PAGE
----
We have folks from all kinds of all kinds of religious backgrounds who call our church home, but still keep some of the flavor of their origins – folks with Catholic backgrounds, or Jewish, Adventist, Unitarian, so forth, as well as died in the wool Congregational/UCC. We do have Congregational roots and a United Church of Christ identity – and that’s part of us being more big tent in our welcome. But today I’m going to focus on that Protestant identity in how we try to follow Jesus. “Congregational” church, “United Church of Christ,” these are all flavors of Protestant Christianity.
So what does this mean? “Protestant Christians.”
First, the big one: “Christians.”
“Christians” means something like, “Little Christlings.” I’ve shared this before, but it’s worth repeating. The word “Christian” was at first an insulting term. People in the Roman world saw this scrappy little group of misfits trying to follow and emulate this Jewish guy, Jesus, as the Christ. They said he was anointed by God to show the Way to God. And that, people thought was pathetic. Jesus was a loser, in eyes of the world. So they called them – us – “Christians” – Little Christlings. “Psh, look at those Little Christlings waddling after their silly goose Messiah!”
The term caught on and eventually Jesus followers themselves were calling themselves that. And we do to this day.
I think it’s important to remember this meaning of “Christian”, to know that we’re at best “Little Christlings.” That keeps us from getting too puffed up as we go about trying to be a little bit more Christ-like in our life with God.
Jesus, after all, himself did a whole lot of popping of people’s puffed up consideration of their own holiness.
So that’s the “Christian” part of “Protestant Christian.”
The “Protestant” part means “Protestor” – it means people of the Protest.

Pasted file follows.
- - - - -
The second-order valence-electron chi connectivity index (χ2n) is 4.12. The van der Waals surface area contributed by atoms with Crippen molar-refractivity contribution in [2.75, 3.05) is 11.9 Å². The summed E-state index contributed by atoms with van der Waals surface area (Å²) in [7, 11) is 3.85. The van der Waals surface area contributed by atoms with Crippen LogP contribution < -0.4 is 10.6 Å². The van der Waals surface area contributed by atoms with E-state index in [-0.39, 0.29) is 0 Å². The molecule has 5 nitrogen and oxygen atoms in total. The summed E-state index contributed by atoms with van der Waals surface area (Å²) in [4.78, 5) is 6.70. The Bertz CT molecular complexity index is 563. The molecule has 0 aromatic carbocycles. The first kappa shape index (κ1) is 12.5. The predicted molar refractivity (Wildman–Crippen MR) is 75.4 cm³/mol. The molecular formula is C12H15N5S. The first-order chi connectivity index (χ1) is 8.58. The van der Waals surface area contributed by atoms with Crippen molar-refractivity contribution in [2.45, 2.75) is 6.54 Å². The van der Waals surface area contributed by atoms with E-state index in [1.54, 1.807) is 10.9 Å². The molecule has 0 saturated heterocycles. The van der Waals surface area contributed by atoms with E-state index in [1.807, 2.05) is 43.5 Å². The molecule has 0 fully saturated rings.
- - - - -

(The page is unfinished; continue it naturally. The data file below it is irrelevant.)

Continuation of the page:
Protest against what?
Basically, protest against the ways that Christians got themselves all puffed up with their self-importance.
(Thank God that’s not a problem anymore, right?)
In a strange twist of history, Christians didn’t just stay this scrappy resistance of the heart against business as usual. They became business as usual. They became emperors and bishops and executioners. This is a human trend – to use the idea of God to puff ourselves up.
As Protestants, as Protesting Little Christlings, we inherit a spirit of upheaval against that trend.
We inherit a spirit of upheaval that was unleashed 500 years ago this week with what’s known as the Protestant Reformation. The Re-Formation of Christianity.
This re-formation was a long time in coming, and it got catalyzed by an act of protest against the way that power had corrupted the church.
I told the kids about the church in Europe bilking people out of their money by laying on the guilt and getting them to believe that in order to become free of that guilt, and be spared God’s wrath, they needed to do what the church told them to do, especially in giving to the church.
The selling of indulgences is the most bald case of this. These indulgences were just pieces of paper that said, basically, “Get of Jail Free” – as a reward for your gift to the church, you have less time in Hell or Purgatory. You could buy them for your ancestors too.
Now this was just one of the many ways that the church had become corrupt and had puffed itself up as if it were God-on-earth. The church had gained tremendous power and wealth, for centuries.
A lot of people had protested against this through history and had tried to form alternative communities of faith, but the church had managed to neutralize them.
But Martin Luther 500 years ago was lucky enough to come at the right place and time for his protest to spark an upheaval that re-formed the whole religious and political landscape of Europe.
The heart of it for Luther was to pop our puffed-up self-importance, to puncture all the ways we make ourselves out to be God, all the ways we give god-like powers to the work of human hands.
What Luther did is clear away the clutter of our human constructions and let in more light and truth from the full scope and majesty of our God beyond name. Compared to these glimpses of the true nature of God, human powers are chintzy and pompous.